When you have a payoff like Ox of Agonas, all of your enablers get better, even if they don’t seem so good to start. Just think about how mediocre we used to think Shriekhorn used to be. Now it’s one of the better graveyard enablers for the early-game. A rising tide lifts all boats, and having a payoff like Ox of Agonas will make all of those enabler cards significantly better than they were before.

It’s pretty obvious to me that Ox of Agonas is going to reshape how people build Dredge in Modern, but it’ll take a few weeks to really hammer out the details. Here’s where I want to start.

This build of Dredge eschews Life from the Loam and Conflagrate in favor of Ox of Agonas. We aren’t trying to win a longer game. We’re trying to put them at dead or virtually dead the moment we use escape on Ox of Agonas. Creeping Chill gives us some enormous burst damage as we mill through our entire deck. In fact, if you’re played with or against Dredge before, you know how outrageous a single Cathartic Reunion can be. And while Ox of Agonas isn’t quite as potent as Cathartic Reunion is at being an enabler, it’s certainly as powerful or potentially more powerful once you get the escape up and running.

To be frank, exiling eight cards for the escape on Ox of Agonas is a real cost, but it’s certainly much easier when you get to mill your entire deck via dredge. And while Ox of Agonas probably won’t be as disgusting as Dread Return into Cephalid Sage (seeing as it actually costs some mana), I honestly think it’s going to feel incredible the first time you get to do it. How often as a Dredge player are you stuck with two or three cards in hand that you’d love to put into the graveyard? With Ox of Agonas, it’s so easy to put them where they belong. And on top of that, you get three opportunities to dredge, giving you the potential to put up to fifteen more cards into the graveyard.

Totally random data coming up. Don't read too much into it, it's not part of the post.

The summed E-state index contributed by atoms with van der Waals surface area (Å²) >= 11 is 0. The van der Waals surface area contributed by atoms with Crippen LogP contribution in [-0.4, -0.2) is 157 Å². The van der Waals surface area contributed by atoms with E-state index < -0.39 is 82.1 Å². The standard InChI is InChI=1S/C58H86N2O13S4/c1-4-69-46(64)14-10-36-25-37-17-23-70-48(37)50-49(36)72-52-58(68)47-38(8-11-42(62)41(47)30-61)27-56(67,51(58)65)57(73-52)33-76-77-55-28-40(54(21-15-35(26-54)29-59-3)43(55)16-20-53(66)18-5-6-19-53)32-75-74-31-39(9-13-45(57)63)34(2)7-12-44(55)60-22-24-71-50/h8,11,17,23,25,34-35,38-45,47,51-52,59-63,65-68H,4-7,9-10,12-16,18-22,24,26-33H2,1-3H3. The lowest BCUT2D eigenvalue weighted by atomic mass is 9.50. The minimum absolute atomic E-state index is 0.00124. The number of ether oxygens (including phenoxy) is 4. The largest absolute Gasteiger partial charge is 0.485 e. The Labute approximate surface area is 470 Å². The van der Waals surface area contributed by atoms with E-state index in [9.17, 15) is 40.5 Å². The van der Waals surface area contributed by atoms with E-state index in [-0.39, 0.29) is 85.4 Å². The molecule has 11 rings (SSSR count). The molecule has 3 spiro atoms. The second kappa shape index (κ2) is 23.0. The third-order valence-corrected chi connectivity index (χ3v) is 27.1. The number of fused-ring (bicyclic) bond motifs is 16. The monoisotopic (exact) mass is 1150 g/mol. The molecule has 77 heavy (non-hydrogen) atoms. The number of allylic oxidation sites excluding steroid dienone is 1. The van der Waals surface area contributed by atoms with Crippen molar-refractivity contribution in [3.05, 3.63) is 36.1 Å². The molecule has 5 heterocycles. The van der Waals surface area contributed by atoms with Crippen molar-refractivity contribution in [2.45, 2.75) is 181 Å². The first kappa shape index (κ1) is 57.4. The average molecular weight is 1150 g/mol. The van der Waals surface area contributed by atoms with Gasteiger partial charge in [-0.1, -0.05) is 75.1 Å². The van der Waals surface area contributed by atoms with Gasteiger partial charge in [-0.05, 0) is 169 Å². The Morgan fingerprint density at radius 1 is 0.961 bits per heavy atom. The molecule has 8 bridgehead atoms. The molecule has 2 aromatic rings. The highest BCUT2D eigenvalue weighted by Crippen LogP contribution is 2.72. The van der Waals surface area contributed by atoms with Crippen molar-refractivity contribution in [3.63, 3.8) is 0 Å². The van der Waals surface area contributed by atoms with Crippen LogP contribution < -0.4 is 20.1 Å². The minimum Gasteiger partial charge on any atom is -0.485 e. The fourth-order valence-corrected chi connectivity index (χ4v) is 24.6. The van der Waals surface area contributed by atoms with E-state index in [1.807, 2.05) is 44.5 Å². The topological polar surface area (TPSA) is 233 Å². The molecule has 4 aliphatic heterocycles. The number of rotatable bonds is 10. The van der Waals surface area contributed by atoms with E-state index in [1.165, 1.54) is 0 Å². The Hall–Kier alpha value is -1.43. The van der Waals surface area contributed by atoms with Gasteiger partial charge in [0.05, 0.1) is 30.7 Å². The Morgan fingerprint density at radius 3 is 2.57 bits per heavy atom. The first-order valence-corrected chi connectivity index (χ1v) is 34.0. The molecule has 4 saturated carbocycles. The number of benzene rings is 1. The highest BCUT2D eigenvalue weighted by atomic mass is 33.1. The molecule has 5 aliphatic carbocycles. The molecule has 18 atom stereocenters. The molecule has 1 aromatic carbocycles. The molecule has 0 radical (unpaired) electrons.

Modern has gone through some serious changes over the last year, including the banning of one of the most degenerate cards that this style of deck could ever want:

Faithless Looting

Faithless Looting was the primary reason to play graveyard-based decks. Not only did it help sculpt your early draws, it also gave you something to do later in the game when you ran out of action. The flashback mechanic is very good in this style of deck because all of your spells with that ability have a second life once they hit the graveyard. The flashback on Faithless Looting was always one of the major draws to playing it in these style of decks, as that same effect for three mana was still very much worth it!

Ultimately, it was deemed too good for Modern, and as a result is no longer with us. There are other formats where Faithless Looting is still legal, and I can only imagine how completely absurd Ox of Agonas is going to be when you combine it with the “good” graveyard enablers of Magic’s past, and one of the most degenerate mana generator/discard outlets ever printed.

Lion's Eye Diamond

Building Dredge in Legacy means we get to do some busted stuff, but that format is pretty degenerate already. The real question is this: “Does Ox of Agonas make the deck significantly more consistent or powerful?” I think it will, and I’d like to give it a try at some point in the near future.

With the London mulligan in effect, I want to try to be as degenerate in the first game as possible. We aren’t set up to kill immediately when resolving the escape ability on Ox of Agonas, but that isn’t necessary when we get to rip their entire hand apart with Cabal Therapy. The amount of power we leave behind is outrageous thanks to Bridge from Below, so any deck playing fair is going to have a really tough time beating us once we get the engine going.

After sideboard, things get a little bit more difficult, but that’s always the case with decks that rely entirely on the graveyard to function. Here are some cards I’d like to try out, even though they didn’t end up making the initial cut: